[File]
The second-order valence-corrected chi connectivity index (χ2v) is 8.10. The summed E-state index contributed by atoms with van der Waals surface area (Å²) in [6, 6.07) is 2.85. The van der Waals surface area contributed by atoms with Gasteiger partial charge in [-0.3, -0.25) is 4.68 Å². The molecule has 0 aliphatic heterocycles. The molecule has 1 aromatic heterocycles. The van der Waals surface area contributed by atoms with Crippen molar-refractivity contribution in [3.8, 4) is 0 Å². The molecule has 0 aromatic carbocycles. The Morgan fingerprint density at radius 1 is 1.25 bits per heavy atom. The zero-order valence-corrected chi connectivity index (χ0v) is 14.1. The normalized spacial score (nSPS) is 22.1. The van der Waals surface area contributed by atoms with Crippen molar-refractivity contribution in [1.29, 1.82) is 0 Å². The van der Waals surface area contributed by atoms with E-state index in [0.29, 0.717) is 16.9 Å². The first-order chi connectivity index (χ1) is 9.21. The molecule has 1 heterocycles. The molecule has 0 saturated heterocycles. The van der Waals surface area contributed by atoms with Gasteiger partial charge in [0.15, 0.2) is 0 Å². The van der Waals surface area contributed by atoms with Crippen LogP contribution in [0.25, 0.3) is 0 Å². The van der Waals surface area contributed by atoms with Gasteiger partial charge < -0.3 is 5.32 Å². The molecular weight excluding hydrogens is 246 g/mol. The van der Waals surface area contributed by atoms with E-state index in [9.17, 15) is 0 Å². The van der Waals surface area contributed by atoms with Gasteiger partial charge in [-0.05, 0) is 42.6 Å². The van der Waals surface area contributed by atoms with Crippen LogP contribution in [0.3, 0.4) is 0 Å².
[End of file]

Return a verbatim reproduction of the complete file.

The second-order valence-corrected chi connectivity index (χ2v) is 8.10. The summed E-state index contributed by atoms with van der Waals surface area (Å²) in [6, 6.07) is 2.85. The van der Waals surface area contributed by atoms with Gasteiger partial charge in [-0.3, -0.25) is 4.68 Å². The molecule has 0 aliphatic heterocycles. The molecule has 1 aromatic heterocycles. The van der Waals surface area contributed by atoms with Crippen molar-refractivity contribution in [3.8, 4) is 0 Å². The molecule has 0 aromatic carbocycles. The Morgan fingerprint density at radius 1 is 1.25 bits per heavy atom. The zero-order valence-corrected chi connectivity index (χ0v) is 14.1. The normalized spacial score (nSPS) is 22.1. The van der Waals surface area contributed by atoms with Crippen molar-refractivity contribution in [1.29, 1.82) is 0 Å². The van der Waals surface area contributed by atoms with E-state index in [0.29, 0.717) is 16.9 Å². The first-order chi connectivity index (χ1) is 9.21. The molecule has 1 heterocycles. The molecule has 0 saturated heterocycles. The van der Waals surface area contributed by atoms with Gasteiger partial charge in [0.15, 0.2) is 0 Å². The van der Waals surface area contributed by atoms with Crippen LogP contribution in [0.25, 0.3) is 0 Å². The van der Waals surface area contributed by atoms with Gasteiger partial charge < -0.3 is 5.32 Å². The molecular weight excluding hydrogens is 246 g/mol. The van der Waals surface area contributed by atoms with E-state index in [9.17, 15) is 0 Å². The van der Waals surface area contributed by atoms with Gasteiger partial charge in [-0.05, 0) is 42.6 Å². The van der Waals surface area contributed by atoms with Crippen LogP contribution in [0.3, 0.4) is 0 Å².